"Should resources concentrate on supervisors and teacher-leaders, or on those most in need of improvement? On math and science teachers, since technology applications are proceeding rapidly in these fields, or on humanities and other fields, since they have been somewhat neglected to date? On specialists who work with children most at-risk, or on 'regular' teachers who work with all children? On elementary or secondary school teachers? Preservice or inservice teachers? Faculty in schools and colleges of education? The current federal role tries to cover all of these target groups, although some very superficially." (p. 252)

Some educators may not be interested in professional development for technology use because they oppose technology as a means to improved student learning. They may argue that technology shifts the focus of schools from the content of the information conveyed to the means of delivery (hardware, software, and networks).

Some parents and community members believe that schools should not allocate money and time for teachers to receive professional development in technology use. They may suggest that teachers learn about technology with their own resources and on their own time.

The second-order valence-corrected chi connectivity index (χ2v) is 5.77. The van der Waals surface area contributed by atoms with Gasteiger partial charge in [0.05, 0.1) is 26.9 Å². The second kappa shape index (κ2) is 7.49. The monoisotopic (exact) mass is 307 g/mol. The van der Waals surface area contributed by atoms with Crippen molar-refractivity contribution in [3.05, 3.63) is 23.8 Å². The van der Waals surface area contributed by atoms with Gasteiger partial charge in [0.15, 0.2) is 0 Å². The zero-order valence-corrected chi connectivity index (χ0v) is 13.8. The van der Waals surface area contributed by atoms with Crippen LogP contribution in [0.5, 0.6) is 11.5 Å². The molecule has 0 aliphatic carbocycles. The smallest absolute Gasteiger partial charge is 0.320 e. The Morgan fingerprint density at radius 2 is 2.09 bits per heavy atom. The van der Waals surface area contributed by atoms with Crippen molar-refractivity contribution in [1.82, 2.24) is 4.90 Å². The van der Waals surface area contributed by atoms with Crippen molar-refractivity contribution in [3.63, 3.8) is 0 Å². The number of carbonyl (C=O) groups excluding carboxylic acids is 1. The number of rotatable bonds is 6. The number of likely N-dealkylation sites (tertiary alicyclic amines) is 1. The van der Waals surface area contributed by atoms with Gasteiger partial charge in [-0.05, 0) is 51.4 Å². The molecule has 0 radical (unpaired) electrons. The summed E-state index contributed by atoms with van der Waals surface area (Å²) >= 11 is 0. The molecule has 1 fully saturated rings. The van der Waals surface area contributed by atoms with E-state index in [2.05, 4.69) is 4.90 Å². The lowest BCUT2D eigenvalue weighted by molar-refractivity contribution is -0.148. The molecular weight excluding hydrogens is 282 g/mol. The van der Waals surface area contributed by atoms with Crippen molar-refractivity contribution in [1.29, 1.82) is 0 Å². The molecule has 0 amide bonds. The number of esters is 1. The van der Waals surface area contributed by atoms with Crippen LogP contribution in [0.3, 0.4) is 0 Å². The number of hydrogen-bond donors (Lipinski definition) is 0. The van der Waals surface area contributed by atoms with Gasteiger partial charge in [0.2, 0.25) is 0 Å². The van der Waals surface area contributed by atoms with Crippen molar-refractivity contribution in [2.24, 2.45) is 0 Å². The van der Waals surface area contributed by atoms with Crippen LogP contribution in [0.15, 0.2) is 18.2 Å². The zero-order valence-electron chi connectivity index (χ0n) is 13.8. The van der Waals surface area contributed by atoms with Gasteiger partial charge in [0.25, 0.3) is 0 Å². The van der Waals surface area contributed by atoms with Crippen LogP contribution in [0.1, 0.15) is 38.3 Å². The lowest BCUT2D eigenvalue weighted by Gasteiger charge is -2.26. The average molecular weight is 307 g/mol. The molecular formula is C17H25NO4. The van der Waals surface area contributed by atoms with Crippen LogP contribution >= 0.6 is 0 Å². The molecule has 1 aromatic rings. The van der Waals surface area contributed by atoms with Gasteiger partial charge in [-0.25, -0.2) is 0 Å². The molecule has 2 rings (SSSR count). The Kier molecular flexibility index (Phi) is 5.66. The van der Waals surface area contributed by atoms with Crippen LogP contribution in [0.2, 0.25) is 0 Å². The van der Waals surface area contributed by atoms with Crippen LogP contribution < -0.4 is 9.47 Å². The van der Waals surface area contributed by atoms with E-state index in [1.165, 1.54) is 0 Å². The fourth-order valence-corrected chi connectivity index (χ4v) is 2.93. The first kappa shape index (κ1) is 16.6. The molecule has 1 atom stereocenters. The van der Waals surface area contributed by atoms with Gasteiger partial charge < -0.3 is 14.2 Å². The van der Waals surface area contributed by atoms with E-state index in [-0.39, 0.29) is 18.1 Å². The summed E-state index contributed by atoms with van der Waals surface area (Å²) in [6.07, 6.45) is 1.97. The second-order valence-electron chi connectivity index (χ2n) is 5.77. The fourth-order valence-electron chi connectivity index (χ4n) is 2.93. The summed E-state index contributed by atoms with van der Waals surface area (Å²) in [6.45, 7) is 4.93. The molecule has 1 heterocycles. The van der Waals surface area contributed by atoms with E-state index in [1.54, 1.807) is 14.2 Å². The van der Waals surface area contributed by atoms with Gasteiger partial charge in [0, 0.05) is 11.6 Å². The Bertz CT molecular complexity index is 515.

Association for the Advancement of Computing in Education (AACE)
P.O. Box 2966
Charlottesville, VA 22902
(804) 973-3987; fax (804) 978-7449

Center for Children and Technology
96 Morton St., 7th Floor
New York, NY 10014
(212) 807-4200; fax (212) 633-8804
Contact: Laura Sanderson

Center for Technology in Learning
SRI International
333 Ravenswood Ave.
Menlo Park, CA 93025
(415) 859-5248
Contact: Lucy Omo, Webmaster

Computer-Using Educators (CUE)
1210 Marina Village Parkway, Suite 100B
Alameda, CA 94501
(510) 814-6630; fax (510) 814-0195
Contact: Jennifer O'Sullivan, Operations Manager

Consortium for School Networking (CoSN)
155 Connecticut Ave. N.W., Suite 200
Washington, DC 20036
(202) 462-9600; fax (202) 462-9043

Focus on Technology
National Education Association
1202 16th St. N.W.
Washington, DC 20036
(202) 822-7360

Institute for the Transfer of Technology to Education (ITTE)
National School Boards Association
1680 Duke St.
Alexandria, VA 22314
(703) 838-6722; fax (703) 683-7590
Contact: Cheryl S. Williams, Director of Technology Programs

International Society for Technology in Education (ISTE)
1787 Agate St.
Eugene, OR 97403-1923
(541) 346-4414; fax (541) 346-5890

International Technology Education Association (ITEA)